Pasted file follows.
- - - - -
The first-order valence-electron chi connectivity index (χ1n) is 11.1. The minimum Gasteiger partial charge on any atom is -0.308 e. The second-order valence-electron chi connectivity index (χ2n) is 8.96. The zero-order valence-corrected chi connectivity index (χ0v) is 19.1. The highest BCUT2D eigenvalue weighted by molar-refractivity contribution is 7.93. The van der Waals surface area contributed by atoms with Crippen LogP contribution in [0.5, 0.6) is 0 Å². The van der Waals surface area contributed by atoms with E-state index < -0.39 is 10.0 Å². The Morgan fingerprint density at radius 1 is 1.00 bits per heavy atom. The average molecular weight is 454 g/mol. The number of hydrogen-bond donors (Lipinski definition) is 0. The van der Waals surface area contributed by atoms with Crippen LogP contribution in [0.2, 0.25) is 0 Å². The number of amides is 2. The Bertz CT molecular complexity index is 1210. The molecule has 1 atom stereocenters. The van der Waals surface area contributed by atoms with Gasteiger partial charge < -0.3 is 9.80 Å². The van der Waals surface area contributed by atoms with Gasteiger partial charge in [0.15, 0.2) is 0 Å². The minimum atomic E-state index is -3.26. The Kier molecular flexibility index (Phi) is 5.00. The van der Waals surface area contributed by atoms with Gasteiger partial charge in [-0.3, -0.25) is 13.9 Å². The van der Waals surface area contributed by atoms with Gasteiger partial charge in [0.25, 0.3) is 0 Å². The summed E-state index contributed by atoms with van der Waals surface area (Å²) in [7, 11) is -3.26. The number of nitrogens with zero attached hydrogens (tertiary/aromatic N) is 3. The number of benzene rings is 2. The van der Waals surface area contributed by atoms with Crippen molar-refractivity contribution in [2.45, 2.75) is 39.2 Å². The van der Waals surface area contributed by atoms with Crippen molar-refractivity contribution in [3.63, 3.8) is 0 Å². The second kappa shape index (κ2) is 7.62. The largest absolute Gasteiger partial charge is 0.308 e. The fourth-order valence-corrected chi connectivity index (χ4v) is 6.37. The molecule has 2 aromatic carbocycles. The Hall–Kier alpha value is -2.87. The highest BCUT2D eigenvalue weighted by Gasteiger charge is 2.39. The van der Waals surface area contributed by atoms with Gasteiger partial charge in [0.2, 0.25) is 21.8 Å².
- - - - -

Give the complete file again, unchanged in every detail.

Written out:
The first-order valence-electron chi connectivity index (χ1n) is 11.1. The minimum Gasteiger partial charge on any atom is -0.308 e. The second-order valence-electron chi connectivity index (χ2n) is 8.96. The zero-order valence-corrected chi connectivity index (χ0v) is 19.1. The highest BCUT2D eigenvalue weighted by molar-refractivity contribution is 7.93. The van der Waals surface area contributed by atoms with Crippen LogP contribution in [0.5, 0.6) is 0 Å². The van der Waals surface area contributed by atoms with E-state index < -0.39 is 10.0 Å². The Morgan fingerprint density at radius 1 is 1.00 bits per heavy atom. The average molecular weight is 454 g/mol. The number of hydrogen-bond donors (Lipinski definition) is 0. The van der Waals surface area contributed by atoms with Crippen LogP contribution in [0.2, 0.25) is 0 Å². The number of amides is 2. The Bertz CT molecular complexity index is 1210. The molecule has 1 atom stereocenters. The van der Waals surface area contributed by atoms with Gasteiger partial charge < -0.3 is 9.80 Å². The van der Waals surface area contributed by atoms with Gasteiger partial charge in [0.15, 0.2) is 0 Å². The minimum atomic E-state index is -3.26. The Kier molecular flexibility index (Phi) is 5.00. The van der Waals surface area contributed by atoms with Gasteiger partial charge in [-0.3, -0.25) is 13.9 Å². The van der Waals surface area contributed by atoms with Gasteiger partial charge in [0.25, 0.3) is 0 Å². The summed E-state index contributed by atoms with van der Waals surface area (Å²) in [7, 11) is -3.26. The number of nitrogens with zero attached hydrogens (tertiary/aromatic N) is 3. The number of benzene rings is 2. The van der Waals surface area contributed by atoms with Crippen molar-refractivity contribution in [2.45, 2.75) is 39.2 Å². The van der Waals surface area contributed by atoms with Crippen molar-refractivity contribution in [3.63, 3.8) is 0 Å². The second kappa shape index (κ2) is 7.62. The largest absolute Gasteiger partial charge is 0.308 e. The fourth-order valence-corrected chi connectivity index (χ4v) is 6.37. The molecule has 2 aromatic carbocycles. The Hall–Kier alpha value is -2.87. The highest BCUT2D eigenvalue weighted by Gasteiger charge is 2.39. The van der Waals surface area contributed by atoms with Gasteiger partial charge in [0.2, 0.25) is 21.8 Å².